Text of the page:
Laughery Creek Bridge

    Laughery Creek Bridge

    The Laughery Creek Bridge carried Indiana Route 56 over Laughery Creek between Dearborn County and Ohio County, Indiana.


    History

    In 1867, the commissioners of Dearborn and Ohio counties decided to replace a ferry across Laughery Creek with a bridge that would carry a road that connected Aurora and Rising Sun, the seat of Ohio County. 2 3 On December 4, counties contracted with John R. Frost of Hamilton County, Ohio, to construct a single span bridge 300 feet long, 23 feet wide, and 30 feet deep from center to center of the two chords. The abutments were contracted to Messrs Green & Company, which were finished in December 1868 after many delays in finding a suitable foundation for the south abutment and high water.

    The superstructure, a Howe truss, consisted of a wrought iron bottom chord in the place of a wooden one and was not completed until September 9, 1869. 2 The new bridge was finished behind schedule and for $41,000, or $20,000 more than original estimates.

    The wooden crossing was declared unsafe in 1878 and collapsed into the river on the night of June 3. 2

    Second Iteration

    After selling the remnants of the old crossing, the commissioners of both counties met to discuss the construction of a new bridge. 2 At another joint meeting, two commissioners reported on their visit to the Wrought Iron Bridge Company of Canton, Ohio, and an examination of a bridge built by the company over the Sandusky River in Tiffin, Ohio. They also viewed a bridge in Newport, Kentucky, and the Cincinnati Southern Railway Bridge over the Ohio River between Cincinnati and Kentucky. Based on these visits, the commissioners recommended that an iron bridge from the Wrought Iron Bridge Company be constructed over Laughery Creek because of the availability of parts and its economical maintenance costs.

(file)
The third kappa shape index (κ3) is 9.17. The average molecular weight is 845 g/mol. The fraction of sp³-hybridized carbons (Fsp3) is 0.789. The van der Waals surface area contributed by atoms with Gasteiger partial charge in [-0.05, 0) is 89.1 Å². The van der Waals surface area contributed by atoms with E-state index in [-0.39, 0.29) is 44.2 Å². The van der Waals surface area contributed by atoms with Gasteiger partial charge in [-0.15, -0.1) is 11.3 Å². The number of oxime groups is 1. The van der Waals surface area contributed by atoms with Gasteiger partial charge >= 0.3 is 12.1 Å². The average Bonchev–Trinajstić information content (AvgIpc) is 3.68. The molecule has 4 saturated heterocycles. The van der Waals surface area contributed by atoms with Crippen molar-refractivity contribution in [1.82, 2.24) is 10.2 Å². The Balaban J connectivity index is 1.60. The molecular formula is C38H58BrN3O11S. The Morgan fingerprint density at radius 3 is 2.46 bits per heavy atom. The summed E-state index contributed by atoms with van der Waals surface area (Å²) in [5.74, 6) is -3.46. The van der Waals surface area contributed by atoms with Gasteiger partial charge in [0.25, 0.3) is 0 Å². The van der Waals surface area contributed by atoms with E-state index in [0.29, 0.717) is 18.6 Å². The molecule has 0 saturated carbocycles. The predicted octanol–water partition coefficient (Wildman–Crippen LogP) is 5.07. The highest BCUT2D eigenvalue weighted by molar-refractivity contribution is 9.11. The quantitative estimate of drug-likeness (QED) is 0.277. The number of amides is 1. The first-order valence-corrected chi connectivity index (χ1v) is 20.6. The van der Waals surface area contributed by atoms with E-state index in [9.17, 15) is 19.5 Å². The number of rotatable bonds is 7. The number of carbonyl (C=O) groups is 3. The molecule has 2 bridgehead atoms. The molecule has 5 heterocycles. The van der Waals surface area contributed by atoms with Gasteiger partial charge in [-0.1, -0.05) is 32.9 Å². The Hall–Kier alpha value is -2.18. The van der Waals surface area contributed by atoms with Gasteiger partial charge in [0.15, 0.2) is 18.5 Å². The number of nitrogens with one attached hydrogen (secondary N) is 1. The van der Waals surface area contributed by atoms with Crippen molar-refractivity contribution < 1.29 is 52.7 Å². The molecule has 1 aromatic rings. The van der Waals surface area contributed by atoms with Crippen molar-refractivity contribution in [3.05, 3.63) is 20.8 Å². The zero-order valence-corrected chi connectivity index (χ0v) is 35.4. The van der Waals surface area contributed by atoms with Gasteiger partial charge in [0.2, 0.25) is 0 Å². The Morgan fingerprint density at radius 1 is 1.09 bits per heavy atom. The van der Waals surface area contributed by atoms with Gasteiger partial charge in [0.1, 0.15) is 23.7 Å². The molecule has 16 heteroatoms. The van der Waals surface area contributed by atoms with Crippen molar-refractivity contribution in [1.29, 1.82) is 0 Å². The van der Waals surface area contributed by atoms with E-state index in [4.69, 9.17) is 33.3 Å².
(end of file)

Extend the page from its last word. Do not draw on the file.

Three proposals for the bridge’s construction were opened in August: a single-span bridge of 300 feet with an 18-foot roadway; a single-span bridge of 200 feet; and a two-span bridge with an iron truss of 200 feet and a wood truss of 200 feet. 2 After some contention on the bids received, a bid from the Wrought Iron Bridge Company for a wrought iron bridge of 300 feet was accepted on September 3. It was to be finished by December 1 and cost $17,458.

    The new Laughery Creek Bridge was completed on December 10. 2 Nearly 300 feet in length, the bridge was a single span, pin-connected triple intersection Whipple through truss (or a double-intersection Pratt through truss), and the only truss type of its kind in the world. 1 2 Additionally, as the Laughery Creek Bridge’s members had three intersections instead of two, the crossing was nicknamed the “Triple Whipple Bridge.”

    The Whipple truss, common in the late 19th-century, featured diagonals that crossed two panels and was considered an improvement over the simpler Pratt truss in which diagonals crossed only one panel, allowing for longer span lengths. 1 2 The builders assumed that a triple-intersection truss would have a similar advantage over a Whipple, although it required more material, more connection points, and a larger number of differently sized members which increased building complexity and cost. As a result, the bridge design was not very popular and only a handful was built, mostly in the 1870s. It was also the only one ever built by the Wrought Iron Bridge Company. 3